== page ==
It was, indeed, an old habit—back from when I was a kid, and would go out into the small front yard of my mother’s house in Jacksonville and look at things like that, just a little at a time. After a while I knew the whole front yard that way—in small sections, each the size of a dime. What I liked best was to look at the natural things: the grass and the little scrubby flowering bushes in my mother’s garden by the porch—and the sky. I could pretend that the rest of everything didn’t exist. That I was a different sort of girl, who lived in the country instead of in town, and was surrounded by wilderness on all sides.

When I had chosen one unblemished spot, one particular, dime-sized part of the yard, I would concentrate on it very hard. I would try to press myself, every bit of myself, into that small space left between my palm and the curled-up pinky finger of my right hand. To rush right out of myself, just as—I imagined—that other girl, who was not me, and yet was ever so much more me than I myself could ever have been—might do.

It was a tingling, rushing, electric sensation that I felt coursing through my body then, when I tried so hard to push myself into the fragments of the lawn, and experience the world in the whole and real way that another (I imagined) might. Like maybe the little bits of me were on fire and if I didn’t get pressed into the spot that I wanted to press myself into, I might burn up and be gone.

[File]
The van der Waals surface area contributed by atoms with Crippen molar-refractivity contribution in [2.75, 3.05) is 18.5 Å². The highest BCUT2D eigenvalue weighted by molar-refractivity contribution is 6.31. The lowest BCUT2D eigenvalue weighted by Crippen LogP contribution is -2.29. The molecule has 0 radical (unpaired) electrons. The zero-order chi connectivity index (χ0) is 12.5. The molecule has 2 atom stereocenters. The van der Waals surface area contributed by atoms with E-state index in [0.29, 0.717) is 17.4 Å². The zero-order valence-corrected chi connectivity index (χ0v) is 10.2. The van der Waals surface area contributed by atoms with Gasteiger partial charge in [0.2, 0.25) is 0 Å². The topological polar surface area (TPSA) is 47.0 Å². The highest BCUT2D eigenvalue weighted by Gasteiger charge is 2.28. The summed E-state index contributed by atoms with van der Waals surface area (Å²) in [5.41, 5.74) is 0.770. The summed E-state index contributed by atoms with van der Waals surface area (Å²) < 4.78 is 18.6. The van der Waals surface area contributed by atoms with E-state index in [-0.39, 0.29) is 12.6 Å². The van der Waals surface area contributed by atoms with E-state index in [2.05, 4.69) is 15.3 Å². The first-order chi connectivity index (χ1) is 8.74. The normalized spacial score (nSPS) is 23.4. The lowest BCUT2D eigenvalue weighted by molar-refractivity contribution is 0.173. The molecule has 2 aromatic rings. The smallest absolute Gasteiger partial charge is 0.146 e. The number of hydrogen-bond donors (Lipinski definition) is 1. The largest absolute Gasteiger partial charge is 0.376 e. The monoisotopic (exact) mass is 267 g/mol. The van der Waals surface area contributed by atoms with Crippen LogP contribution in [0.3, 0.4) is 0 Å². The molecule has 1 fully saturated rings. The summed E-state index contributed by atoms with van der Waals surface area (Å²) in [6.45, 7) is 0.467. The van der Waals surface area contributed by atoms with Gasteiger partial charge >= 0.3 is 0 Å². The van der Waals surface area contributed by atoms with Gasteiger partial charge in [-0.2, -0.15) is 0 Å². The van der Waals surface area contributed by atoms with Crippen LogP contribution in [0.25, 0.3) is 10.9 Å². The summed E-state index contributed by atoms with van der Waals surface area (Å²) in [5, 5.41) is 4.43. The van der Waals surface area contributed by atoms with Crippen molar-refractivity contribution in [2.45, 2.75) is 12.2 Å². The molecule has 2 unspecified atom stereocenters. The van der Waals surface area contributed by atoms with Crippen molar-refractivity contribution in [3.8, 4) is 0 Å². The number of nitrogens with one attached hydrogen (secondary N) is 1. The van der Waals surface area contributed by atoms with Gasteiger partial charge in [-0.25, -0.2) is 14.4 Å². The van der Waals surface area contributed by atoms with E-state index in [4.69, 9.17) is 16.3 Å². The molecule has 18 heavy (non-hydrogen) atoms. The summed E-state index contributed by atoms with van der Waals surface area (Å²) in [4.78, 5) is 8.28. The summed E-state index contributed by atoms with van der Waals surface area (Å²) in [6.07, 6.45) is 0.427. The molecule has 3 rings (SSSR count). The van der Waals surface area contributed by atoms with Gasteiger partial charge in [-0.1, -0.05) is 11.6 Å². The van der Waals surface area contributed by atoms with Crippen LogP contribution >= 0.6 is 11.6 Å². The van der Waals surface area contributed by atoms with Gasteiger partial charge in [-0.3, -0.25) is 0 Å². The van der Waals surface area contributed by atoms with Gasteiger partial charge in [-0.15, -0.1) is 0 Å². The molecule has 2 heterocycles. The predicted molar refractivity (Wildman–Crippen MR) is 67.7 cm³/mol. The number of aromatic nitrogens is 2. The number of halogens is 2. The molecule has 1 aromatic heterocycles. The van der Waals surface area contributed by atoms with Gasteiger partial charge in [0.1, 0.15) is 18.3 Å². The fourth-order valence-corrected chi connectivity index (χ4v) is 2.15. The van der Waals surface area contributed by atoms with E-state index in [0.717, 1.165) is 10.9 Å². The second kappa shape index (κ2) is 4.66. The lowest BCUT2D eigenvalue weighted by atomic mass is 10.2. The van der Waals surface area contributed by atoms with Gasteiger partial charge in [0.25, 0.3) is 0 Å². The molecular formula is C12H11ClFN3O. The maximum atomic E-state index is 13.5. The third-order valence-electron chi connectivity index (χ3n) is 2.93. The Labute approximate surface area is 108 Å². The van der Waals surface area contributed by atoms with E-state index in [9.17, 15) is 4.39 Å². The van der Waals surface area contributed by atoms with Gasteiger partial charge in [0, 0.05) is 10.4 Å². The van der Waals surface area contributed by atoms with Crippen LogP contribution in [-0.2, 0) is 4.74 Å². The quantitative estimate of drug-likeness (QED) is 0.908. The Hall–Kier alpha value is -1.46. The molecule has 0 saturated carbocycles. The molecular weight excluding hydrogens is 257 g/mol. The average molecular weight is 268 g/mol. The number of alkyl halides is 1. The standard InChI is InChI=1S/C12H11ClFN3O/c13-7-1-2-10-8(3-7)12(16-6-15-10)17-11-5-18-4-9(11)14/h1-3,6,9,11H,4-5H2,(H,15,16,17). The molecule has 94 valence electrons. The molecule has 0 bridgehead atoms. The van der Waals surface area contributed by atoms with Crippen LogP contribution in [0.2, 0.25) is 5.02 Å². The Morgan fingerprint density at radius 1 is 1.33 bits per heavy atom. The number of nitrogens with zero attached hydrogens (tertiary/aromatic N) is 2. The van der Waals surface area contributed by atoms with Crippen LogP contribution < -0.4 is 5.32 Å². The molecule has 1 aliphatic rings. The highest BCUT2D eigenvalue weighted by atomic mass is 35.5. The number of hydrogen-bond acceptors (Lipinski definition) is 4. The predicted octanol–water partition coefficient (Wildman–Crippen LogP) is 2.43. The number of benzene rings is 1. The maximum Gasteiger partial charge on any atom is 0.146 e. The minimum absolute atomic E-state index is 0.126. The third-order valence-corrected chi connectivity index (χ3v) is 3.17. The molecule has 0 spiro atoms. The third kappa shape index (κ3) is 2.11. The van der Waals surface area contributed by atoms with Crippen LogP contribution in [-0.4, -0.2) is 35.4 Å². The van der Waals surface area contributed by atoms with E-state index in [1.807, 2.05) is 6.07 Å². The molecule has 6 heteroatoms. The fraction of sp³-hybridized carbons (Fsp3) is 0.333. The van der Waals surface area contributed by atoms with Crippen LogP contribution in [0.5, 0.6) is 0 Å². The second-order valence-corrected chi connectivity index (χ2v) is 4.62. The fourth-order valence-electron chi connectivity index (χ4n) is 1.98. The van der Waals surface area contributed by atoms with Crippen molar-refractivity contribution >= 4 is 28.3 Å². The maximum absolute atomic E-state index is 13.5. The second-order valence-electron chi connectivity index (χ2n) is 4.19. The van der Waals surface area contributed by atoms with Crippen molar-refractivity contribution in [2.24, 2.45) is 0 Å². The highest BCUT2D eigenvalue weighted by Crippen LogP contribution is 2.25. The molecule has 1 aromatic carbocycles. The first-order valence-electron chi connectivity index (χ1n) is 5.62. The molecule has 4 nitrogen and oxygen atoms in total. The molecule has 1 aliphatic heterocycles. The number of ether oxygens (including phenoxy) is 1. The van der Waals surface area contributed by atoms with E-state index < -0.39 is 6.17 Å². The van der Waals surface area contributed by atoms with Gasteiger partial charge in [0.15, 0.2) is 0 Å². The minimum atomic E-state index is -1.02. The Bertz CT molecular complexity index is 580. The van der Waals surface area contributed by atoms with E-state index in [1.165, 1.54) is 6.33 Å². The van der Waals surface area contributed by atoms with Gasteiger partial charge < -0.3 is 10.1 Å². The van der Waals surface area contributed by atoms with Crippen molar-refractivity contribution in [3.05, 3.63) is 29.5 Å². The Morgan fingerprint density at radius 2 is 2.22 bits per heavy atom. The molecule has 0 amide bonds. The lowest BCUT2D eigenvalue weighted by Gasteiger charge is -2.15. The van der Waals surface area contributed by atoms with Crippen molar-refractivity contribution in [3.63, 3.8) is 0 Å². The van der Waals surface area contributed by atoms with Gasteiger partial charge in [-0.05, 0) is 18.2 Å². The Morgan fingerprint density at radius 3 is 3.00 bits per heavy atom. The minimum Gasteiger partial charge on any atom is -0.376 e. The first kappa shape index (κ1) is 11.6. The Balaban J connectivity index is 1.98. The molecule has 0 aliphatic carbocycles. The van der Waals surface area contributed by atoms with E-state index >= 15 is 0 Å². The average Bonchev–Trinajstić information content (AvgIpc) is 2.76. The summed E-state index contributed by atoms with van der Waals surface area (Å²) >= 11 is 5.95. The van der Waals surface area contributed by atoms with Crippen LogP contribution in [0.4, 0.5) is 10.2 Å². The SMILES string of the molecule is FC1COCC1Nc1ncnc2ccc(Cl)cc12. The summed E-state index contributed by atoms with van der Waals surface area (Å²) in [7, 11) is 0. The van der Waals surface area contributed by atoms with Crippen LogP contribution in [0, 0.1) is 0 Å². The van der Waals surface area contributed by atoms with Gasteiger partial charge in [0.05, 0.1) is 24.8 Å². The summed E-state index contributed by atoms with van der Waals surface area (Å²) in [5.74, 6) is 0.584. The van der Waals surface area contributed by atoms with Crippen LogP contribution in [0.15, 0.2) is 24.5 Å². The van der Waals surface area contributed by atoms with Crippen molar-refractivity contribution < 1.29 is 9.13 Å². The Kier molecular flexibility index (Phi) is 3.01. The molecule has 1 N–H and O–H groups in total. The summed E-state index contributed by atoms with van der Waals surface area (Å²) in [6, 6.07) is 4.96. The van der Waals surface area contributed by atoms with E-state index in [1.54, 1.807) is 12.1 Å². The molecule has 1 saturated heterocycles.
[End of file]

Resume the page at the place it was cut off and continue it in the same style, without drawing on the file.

It seemed important. To be able to get into blades of grass the way that I wanted to. Or into the two or three spots in the sky that weren’t marked up by tall houses, or telephone poles.

One afternoon, down by the shore in front of the Auberge, just as I had set down my book that I wasn’t really reading, the man with the hat came over and set up his chair next to mine. I saw him from a distance before he came. Before, that is, it was clear to me that it was in my direction, specifically, that he would come.

He was carrying his chair, and walked slowly, the chair banging on his leg with every second step. I made a tunnel of my right hand and held it up to my right eye, squinting the left so that it was entirely closed. Then I followed his hat, just the broad brim of his hat, until, when I took my hand away from my eye, I realized that he was almost upon me, and he could see very well what I was doing. I wiped my eyes, surprised, and then continued to do so as he approached, as if I hoped us both to believe that it was what I’d been doing all along. He put up his hand in greeting but didn’t say anything until he had settled—quite near me—into his chair.

“Hello,” he said, naturally. As if, outside of my working hours, he respected that I was in no way responsible for any discomfort of his.

“Hello,” I said. But I was wary. I wondered what he would ask me, because he didn’t have a drink, and I didn’t have any ice.

“You probably don’t know this about me,” he said. “I’m a painter.”

“Oh?” I asked, but he didn’t say anything more. “That’s interesting,” I said. “What sort of painting do you do?”

“Landscapes mostly,” he told me. Then paused again. “But I’ve been meaning”—he kept his eye on me as he spoke—“to try a portrait someday.” Again he paused. “I was wondering,” he said finally, “if you would be willing to sit for me someday soon.”